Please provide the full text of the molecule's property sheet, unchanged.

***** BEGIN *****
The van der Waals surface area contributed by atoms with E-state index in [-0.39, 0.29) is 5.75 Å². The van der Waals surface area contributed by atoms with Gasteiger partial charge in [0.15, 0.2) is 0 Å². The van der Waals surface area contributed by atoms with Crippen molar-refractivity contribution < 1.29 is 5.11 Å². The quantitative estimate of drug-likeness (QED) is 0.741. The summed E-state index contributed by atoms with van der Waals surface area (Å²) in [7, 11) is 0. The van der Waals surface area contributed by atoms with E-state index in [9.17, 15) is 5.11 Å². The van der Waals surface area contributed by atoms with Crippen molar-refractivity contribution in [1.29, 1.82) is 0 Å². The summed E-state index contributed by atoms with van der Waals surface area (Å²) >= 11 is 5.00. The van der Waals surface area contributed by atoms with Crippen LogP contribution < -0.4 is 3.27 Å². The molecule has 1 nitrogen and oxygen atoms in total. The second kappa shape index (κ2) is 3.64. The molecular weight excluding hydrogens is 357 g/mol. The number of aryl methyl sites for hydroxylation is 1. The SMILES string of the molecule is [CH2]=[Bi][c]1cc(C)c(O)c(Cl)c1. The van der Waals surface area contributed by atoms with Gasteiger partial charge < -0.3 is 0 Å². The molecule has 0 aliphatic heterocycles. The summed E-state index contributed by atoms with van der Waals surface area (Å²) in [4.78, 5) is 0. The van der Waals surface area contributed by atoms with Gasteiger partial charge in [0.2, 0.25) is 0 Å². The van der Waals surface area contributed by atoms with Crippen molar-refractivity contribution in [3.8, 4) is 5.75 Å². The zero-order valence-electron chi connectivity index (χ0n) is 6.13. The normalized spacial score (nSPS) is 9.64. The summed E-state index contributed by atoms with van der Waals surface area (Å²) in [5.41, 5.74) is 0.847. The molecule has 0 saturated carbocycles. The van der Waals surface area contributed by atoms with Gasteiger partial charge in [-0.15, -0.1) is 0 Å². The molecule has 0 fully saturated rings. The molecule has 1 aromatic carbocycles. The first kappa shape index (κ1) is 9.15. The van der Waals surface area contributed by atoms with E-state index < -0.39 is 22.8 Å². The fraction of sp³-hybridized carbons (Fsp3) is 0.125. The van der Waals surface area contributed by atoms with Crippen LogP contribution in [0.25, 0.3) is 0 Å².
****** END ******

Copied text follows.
The van der Waals surface area contributed by atoms with E-state index in [-0.39, 0.29) is 5.75 Å². The van der Waals surface area contributed by atoms with Gasteiger partial charge in [0.15, 0.2) is 0 Å². The van der Waals surface area contributed by atoms with Crippen molar-refractivity contribution < 1.29 is 5.11 Å². The quantitative estimate of drug-likeness (QED) is 0.741. The summed E-state index contributed by atoms with van der Waals surface area (Å²) in [7, 11) is 0. The van der Waals surface area contributed by atoms with E-state index in [9.17, 15) is 5.11 Å². The van der Waals surface area contributed by atoms with Crippen molar-refractivity contribution in [1.29, 1.82) is 0 Å². The summed E-state index contributed by atoms with van der Waals surface area (Å²) >= 11 is 5.00. The van der Waals surface area contributed by atoms with Crippen LogP contribution < -0.4 is 3.27 Å². The molecule has 1 nitrogen and oxygen atoms in total. The second kappa shape index (κ2) is 3.64. The molecular weight excluding hydrogens is 357 g/mol. The number of aryl methyl sites for hydroxylation is 1. The SMILES string of the molecule is [CH2]=[Bi][c]1cc(C)c(O)c(Cl)c1. The van der Waals surface area contributed by atoms with Gasteiger partial charge < -0.3 is 0 Å². The molecule has 0 aliphatic heterocycles. The summed E-state index contributed by atoms with van der Waals surface area (Å²) in [4.78, 5) is 0. The van der Waals surface area contributed by atoms with Gasteiger partial charge in [0.2, 0.25) is 0 Å². The van der Waals surface area contributed by atoms with Crippen molar-refractivity contribution in [3.8, 4) is 5.75 Å². The zero-order valence-electron chi connectivity index (χ0n) is 6.13. The normalized spacial score (nSPS) is 9.64. The summed E-state index contributed by atoms with van der Waals surface area (Å²) in [5.41, 5.74) is 0.847. The molecule has 0 saturated carbocycles. The van der Waals surface area contributed by atoms with Gasteiger partial charge in [-0.15, -0.1) is 0 Å². The molecule has 0 fully saturated rings. The molecule has 1 aromatic carbocycles. The first kappa shape index (κ1) is 9.15. The van der Waals surface area contributed by atoms with E-state index < -0.39 is 22.8 Å². The fraction of sp³-hybridized carbons (Fsp3) is 0.125. The van der Waals surface area contributed by atoms with Crippen LogP contribution in [0.25, 0.3) is 0 Å².